Friday, August 18, 2017


THE ODYSSEY is a beautifully constructed melancholy tale about a man who sacrifices his family for fame, and then tries to redeem himself late in life. That man is the French naval officer turned submariner and film-maker Jacques Cousteau - a figure handed down to us almost as parody as STEVE ZISSOU. One forgets - and it's delicious to be reminded - that he was once a truly respected and international star. That his oceanographic films earned the Palme D'or and huge global TV audiences.  That he was something of a rock star. And yet for all this fame, he was never financially secure.  His wife sold her jewels and fur to finance the refurbishment of his first ship and was steadfast on board despite his philandering.  His banks could barely keep up with the ever more outlandish plans for films.  And he would foolishly mis-sell movies to TV studios at a fraction of their cost. And yet, somehow he prevailed, bringing images of exotic animals and Antartica to his fans. 

The emotional arc of this film creates a two act drama. In the first act we have the relentlessly driven Cousteau neglecting one of his sons in favour of the one who is also a diver. And you have Cousteau having affairs and abandoning his wife.  In a more subversive narrative, we also have Cousteau financing his film with petrodollars, effectively researching the best place to dig for oil in the Arabian Sea. In the second act of the film, inspired by his beloved ecologist son, Cousteau becomes an evangelist for the environmental cause and founds the Cousteau Society. It brings precious little reconciliation with the neglected son and wife, and he becomes even more famous, even though that fame is now tinged with deep personal loss.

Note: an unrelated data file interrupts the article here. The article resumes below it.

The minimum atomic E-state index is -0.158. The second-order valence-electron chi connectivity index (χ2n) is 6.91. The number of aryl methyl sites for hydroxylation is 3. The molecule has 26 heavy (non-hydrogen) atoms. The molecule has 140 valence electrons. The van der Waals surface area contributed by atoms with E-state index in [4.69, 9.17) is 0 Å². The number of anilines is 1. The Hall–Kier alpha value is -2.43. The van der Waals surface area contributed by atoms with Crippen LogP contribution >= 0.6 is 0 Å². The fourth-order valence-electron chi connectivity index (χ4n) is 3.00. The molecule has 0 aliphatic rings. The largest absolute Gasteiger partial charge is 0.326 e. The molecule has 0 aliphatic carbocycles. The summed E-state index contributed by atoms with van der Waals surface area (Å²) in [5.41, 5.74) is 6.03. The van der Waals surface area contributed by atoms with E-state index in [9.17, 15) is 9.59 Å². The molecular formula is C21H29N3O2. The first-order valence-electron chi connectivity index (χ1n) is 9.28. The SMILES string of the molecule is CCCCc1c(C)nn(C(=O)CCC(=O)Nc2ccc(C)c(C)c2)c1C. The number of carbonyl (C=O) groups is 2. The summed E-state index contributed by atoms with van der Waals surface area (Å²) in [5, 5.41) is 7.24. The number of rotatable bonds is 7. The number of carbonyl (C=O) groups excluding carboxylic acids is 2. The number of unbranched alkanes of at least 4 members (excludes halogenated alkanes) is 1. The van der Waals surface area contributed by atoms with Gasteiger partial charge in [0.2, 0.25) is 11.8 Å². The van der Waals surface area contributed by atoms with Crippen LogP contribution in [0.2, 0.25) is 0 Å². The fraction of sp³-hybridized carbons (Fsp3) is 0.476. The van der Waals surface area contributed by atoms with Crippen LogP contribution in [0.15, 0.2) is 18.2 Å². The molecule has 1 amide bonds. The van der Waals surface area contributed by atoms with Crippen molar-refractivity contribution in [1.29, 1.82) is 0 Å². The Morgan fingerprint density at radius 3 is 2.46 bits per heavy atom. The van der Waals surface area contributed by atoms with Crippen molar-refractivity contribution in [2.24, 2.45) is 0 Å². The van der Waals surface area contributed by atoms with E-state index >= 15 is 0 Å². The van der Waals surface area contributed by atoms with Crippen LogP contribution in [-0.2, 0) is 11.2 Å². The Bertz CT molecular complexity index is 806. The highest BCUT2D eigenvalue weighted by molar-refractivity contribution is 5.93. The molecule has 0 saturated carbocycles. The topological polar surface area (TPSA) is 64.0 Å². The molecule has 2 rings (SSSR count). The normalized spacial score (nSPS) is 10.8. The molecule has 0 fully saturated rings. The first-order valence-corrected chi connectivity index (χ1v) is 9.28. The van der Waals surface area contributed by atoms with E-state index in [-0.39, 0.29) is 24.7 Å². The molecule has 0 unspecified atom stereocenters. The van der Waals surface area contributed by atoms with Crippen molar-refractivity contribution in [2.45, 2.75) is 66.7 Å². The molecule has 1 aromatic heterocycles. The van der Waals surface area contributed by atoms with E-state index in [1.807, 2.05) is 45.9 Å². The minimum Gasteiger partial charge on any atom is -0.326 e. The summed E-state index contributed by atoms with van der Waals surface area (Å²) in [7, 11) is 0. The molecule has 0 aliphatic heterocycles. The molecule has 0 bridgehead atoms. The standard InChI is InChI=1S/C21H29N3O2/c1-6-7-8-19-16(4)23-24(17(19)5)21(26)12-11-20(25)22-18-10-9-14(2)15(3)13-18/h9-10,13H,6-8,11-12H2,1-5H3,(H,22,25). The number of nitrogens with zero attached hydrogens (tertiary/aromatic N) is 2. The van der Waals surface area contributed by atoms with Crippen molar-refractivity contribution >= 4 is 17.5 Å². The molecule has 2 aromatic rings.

Jerome Salle's film is not afraid to show both sides of Cousteau - his charisma and energy as well as his callous disregard for people and financial facts. He manages to capture the wonder of underwater ocean-cinematography and the majesty of Antartica in a way that - as Cousteau did - inspires us with the romance of ocean exploration.  But he always manages to undercut this with the darkness of family life chez Cousteau.  In particular, I liked the lead performance from Lambert Wilson - capturing all of Cousteau's ambiguity - and some of the touching set pieces - particularly that between Vincent Heneine's Bebert and Audrey Tautou's Simone. 

THE ODYSSEY has a running time of 122 minutes. It opened last year in France, Belgium, Germany, Greece, Hungary, Russia and Switzerland. It opened earlier this year in Netherlands, Romania, Canada, Bulgaria, Finland, Sweden, Denmark, Portugal and Norway. It opens today in the UK.

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